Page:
If the Leonard gambit fails, the Raptors risk looking l…

If the Leonard gambit fails, the Raptors risk looking like a franchise that at once cannot keep a true star and does not know good enough when it is staring them in the face. “We’ve been doing this for how many years? You can’t keep doing the same thing over and over again,” Ujiri said. “And when you get a chance to get a top-five player — which isn’t very often — I think you have to jump on it.”
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October 20, 2018 | 11:57 am EDT Update
You’ve had some of the trickiest locker rooms that I’ve been around when it comes to the relationships with your guys. But outside looking in, I’ve sensed that the locker room dynamic in your time in Houston has been really strong and that you haven’t really had many fires to put out. Does that sound about right? Mike D’Antonti: “Oh, that’s definitely the case. And probably, there’s a lot of reasons. Basically, Chris, James, and the guys who were here last year, are good guys. And they like each other. But I think also, not having the shoot-arounds (on game days), and not being around each other all the time, is kind of healthy. You’re not getting tired of the same old shit the guy just said, and you’re like ‘Man, do I have to hear that again?’ It’s good to get away. Even the coaches are less cranky, and that’s when little flash fires start, when everybody is on edge or tired, or bored. And again, it goes back to the players. They’re good, and they understand what’s at stake. But we keep telling them, ‘hey, there’s going to be some days where you’ve got to swallow (your pride) because somebody did something you’re not going to like.’ I mean we all have egos. …Today, this guy is going to yell at you, and tomorrow you’re yelling at another guy and then that guy is yelling at somebody and then everybody’s yelling at (Rockets center) Clint (Capela) (laughs). That’s just the way it is. Just take it for what it’s worth, and there will be moments where everybody is pissed at each other. But it’s got to go quickly, and it does.”
What about the elephant in the room question about ‘Melo coming off the bench? Are you worried about how he might take that? Mike D’Antoni: “The only thing I can say is that you have to have a gut feeling, kind of, and you want to look at it. But my gut’s not making the decision. The play, the stats, how we win, that’s what will make the decision. And I think so far, everybody has said, ‘Whatever it takes.’ Then that’s what we play. So I know it’s real hard for a Hall of Famer to think about going to the bench or whatever. The only thing I can say is that Bob McAdoo – two titles with the Lakers (in 1982 and 1985), where Kurt Rambis started over McAdoo, who was the MVP of the league (in the 1974-75 season with the Buffalo Braves) and he was coming off the bench (with the Lakers). … (San Antonio’s) Manu Ginobili was a sixth man, and how many championships did they win (four with Ginobili)? Boston sits down (John) Havlicek, and how many championships did they win? You’re talking about a lot of Hall of Fame guys where that role is very important. So to me, we have seven or eight starters on this team, and we’ll just figure out how it’s best to play that. And again, we’re talking about the four-spot, and PJ Tucker is becoming … one of the best players in the league. People kind of fall asleep on him, but I don’t know why. You watch the game last night, and he’s unbelievable. I mean now he’s shooting about 40 percent from threes. He’s one of the best defenders in the league. He’s smart. He’s played 600-something games in a row. He doesn’t miss a game. So what do you have to do to become a good player? I don’t get it in this league. How can you get better than that?”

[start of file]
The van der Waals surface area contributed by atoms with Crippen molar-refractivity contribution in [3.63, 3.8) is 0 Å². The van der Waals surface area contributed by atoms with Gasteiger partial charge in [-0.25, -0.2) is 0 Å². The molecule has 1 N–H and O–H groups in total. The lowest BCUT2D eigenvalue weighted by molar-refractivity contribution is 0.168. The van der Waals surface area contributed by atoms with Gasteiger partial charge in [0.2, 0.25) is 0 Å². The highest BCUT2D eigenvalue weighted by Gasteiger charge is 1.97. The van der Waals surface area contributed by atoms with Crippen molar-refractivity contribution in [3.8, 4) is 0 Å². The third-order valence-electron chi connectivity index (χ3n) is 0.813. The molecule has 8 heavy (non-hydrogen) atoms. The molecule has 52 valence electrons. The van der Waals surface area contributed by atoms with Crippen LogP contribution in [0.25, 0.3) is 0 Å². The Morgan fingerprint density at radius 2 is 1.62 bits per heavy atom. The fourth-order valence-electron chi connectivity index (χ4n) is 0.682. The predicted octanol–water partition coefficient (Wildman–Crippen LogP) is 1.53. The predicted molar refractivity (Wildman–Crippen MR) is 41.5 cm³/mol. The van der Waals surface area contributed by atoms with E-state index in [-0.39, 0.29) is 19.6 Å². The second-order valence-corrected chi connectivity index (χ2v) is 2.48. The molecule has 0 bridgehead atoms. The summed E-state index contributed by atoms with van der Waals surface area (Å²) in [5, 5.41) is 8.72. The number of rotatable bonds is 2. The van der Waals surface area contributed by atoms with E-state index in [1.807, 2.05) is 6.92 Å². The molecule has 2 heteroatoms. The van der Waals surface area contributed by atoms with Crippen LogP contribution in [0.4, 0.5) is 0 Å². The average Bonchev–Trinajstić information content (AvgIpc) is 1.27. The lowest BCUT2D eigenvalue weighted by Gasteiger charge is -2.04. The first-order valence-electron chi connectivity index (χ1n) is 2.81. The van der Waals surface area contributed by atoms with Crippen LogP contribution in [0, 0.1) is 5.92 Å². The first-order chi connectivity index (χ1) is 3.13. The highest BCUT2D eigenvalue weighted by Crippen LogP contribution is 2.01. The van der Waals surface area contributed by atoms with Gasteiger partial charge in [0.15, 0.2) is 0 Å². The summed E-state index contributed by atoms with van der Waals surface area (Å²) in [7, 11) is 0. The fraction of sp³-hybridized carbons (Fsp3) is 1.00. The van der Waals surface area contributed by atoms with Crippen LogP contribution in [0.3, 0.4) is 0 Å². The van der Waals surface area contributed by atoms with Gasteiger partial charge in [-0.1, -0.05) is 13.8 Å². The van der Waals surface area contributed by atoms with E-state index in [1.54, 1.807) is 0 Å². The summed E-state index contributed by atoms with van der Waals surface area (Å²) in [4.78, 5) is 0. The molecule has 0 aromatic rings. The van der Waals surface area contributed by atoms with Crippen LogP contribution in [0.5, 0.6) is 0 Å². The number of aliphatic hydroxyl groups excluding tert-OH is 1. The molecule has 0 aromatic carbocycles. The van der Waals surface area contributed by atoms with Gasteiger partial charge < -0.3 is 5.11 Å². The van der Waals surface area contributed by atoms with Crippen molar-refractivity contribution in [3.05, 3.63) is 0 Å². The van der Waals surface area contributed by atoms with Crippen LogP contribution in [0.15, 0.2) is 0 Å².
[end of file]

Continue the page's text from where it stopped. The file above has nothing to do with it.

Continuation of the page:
October 20, 2018 | 8:20 am EDT Update
After going through an energetic post-shootaround workout, which included a few emphatic tomahawk dunks, Westbrook met with the Oklahoma City Thunder’s medical staff and decided to sit against the Clippers. He has been increasing his practice workload, including being cleared for basically full-contact practices and drills. “A lot of it is him and the medical staff talking to each other and him giving feedback,” Thunder coach Billy Donovan said. “In my conversations with him, it’s always how he’s feeling the next day. And I think for him, he needs to be right because you don’t want to have something lingering. And he knows his body better than anybody else.”
4 hours ago via ESPN
Storyline: Russell Westbrook Injury